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Abstract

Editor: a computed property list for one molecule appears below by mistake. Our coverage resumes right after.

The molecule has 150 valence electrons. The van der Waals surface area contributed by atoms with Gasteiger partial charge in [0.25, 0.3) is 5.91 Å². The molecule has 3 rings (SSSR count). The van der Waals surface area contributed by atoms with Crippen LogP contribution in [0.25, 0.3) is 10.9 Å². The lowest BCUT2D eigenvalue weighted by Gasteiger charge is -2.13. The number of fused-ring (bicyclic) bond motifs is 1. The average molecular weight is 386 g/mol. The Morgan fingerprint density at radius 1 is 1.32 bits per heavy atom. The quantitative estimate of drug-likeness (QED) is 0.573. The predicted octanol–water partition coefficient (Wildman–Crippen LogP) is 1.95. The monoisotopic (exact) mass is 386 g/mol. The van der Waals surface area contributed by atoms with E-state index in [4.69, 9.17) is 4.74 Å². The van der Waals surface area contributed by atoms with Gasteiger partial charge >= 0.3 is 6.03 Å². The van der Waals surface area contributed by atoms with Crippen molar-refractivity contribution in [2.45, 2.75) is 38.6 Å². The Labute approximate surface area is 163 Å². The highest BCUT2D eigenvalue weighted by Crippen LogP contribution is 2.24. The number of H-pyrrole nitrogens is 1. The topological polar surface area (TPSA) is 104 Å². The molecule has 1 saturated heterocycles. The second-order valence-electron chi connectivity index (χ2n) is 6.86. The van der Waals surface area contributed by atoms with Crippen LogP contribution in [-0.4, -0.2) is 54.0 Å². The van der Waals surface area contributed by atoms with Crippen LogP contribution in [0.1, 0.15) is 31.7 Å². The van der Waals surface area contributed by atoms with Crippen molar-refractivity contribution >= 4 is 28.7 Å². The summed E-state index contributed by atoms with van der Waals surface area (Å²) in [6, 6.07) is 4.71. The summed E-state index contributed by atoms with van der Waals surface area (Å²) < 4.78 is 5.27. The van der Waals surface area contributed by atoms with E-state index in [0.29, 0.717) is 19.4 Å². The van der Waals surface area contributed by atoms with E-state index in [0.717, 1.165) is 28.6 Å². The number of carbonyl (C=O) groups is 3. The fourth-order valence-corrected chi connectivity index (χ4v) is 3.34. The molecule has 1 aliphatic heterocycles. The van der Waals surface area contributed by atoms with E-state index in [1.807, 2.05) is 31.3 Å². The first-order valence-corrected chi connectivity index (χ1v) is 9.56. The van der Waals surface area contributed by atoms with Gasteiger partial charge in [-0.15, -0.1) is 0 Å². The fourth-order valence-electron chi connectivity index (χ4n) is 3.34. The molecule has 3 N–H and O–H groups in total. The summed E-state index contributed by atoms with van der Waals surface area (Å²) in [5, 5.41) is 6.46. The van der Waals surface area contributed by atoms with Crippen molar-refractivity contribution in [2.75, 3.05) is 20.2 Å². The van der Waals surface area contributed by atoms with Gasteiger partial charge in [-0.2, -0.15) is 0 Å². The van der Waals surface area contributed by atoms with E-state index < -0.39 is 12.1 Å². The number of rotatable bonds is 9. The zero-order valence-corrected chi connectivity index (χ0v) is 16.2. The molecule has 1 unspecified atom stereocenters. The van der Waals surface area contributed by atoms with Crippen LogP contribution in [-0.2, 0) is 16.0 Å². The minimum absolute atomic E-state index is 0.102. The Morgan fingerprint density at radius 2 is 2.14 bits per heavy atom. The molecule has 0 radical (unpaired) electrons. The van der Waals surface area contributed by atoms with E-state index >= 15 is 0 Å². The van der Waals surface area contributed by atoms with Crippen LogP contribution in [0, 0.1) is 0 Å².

Meta-analysis of 102 studies was conducted to examine how psychoeducational interventions influence recovery, pain, psychological well-being, and satisfaction with care among hospitalized adult surgery patients. Statistically reliable and positive effects were found on each of these four classes of outcome. Further analyses showed that the effects could not be attributed to biases associated with the decision to publish, low internal validity, measurement subjectivity, or a Hawthorne effect. Analyses of the subset of outcomes with most direct cost implications showed that positive, cost-relevant effects were obtained across a wide range of patients, treatment providers, hospital settings, and historic periods.